UCL News


UCL in the News: Design of London's amphitheatre revealed

17 September 2007

The plan of London's Roman amphitheatre has been reconstructed using the remains of the eastern end, found 20 years ago, and part of the north side detected in 1951.

While it was clear that the structure was roughly oval, like other examples, the precise geometry employed was less apparent.

"How were the arena walls set out on the ground by the Roman engineers?", Dr Marek Ziebart [UCL Civil, Environmental & Geomatic Engineering] and his colleagues ask in the Journal of Archaeological Science. "Did the geometrical pattern of these walls conform to an elliptical shape, to a set of interlocking ellipses, or to some other pattern?" …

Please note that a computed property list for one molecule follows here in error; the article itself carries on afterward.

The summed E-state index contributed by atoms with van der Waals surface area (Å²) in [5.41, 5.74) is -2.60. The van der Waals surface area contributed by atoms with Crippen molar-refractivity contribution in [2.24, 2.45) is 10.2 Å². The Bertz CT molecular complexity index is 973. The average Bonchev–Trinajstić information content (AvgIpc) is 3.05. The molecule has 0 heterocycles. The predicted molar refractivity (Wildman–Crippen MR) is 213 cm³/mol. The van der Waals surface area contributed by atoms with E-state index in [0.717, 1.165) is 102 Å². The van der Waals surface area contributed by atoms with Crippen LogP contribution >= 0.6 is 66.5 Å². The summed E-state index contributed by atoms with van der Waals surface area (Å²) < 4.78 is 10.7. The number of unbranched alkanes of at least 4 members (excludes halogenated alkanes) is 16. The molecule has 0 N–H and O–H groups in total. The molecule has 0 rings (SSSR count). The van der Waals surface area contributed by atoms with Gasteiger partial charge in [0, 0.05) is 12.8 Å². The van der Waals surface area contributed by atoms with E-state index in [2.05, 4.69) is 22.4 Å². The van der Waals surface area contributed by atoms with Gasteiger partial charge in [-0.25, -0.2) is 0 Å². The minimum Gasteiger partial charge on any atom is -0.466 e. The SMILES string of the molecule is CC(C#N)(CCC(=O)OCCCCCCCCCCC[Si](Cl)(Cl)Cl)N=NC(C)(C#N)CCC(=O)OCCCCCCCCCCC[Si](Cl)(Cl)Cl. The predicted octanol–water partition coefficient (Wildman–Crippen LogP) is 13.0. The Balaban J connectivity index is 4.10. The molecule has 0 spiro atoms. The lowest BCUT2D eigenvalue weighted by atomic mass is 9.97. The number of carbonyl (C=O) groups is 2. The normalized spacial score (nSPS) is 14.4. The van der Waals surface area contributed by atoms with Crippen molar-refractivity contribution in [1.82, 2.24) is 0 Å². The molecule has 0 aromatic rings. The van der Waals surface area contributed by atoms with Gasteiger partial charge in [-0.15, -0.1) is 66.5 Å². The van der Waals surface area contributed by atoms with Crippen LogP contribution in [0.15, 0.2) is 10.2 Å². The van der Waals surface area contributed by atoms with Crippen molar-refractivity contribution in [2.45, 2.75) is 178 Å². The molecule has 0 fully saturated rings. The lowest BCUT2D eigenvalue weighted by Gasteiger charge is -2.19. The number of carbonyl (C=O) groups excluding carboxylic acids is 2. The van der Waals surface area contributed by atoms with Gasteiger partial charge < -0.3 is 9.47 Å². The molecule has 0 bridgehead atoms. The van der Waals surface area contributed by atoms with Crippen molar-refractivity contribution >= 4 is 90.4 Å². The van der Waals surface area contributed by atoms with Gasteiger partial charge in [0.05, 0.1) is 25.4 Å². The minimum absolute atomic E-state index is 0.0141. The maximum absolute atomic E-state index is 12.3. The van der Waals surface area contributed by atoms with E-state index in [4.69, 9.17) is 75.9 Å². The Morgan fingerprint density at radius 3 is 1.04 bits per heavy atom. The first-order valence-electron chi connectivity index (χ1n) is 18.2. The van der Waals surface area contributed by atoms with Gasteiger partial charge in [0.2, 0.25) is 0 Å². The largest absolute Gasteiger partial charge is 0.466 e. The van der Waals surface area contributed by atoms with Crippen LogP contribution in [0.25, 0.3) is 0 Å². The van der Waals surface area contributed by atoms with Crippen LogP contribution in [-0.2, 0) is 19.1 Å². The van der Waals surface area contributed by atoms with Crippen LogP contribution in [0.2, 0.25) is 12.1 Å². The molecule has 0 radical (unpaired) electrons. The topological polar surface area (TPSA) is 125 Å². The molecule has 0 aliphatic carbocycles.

Dr Ziebart's team tested the proposition that an ellipse was employed in the case of the London arena by applying a set of complex mathematical algorithms to create a theoretical model of an ideal ellipse that could be tested against on-the-ground data. …

One surprising conclusion was that around the entry there was an "embrasure" where the arena walls were pulled back slightly, departing from a pure ellipse by a short distance; another was that "the fit of the single elliptical curve to the data outperforms the fit at Sarmizegetusa, a strong indication that the ellipse models successfully the original geometric form of the curve", although not conclusive proof, since an eight-arc oval could also be fitted to the data. …

Norman Hammond, 'The Times'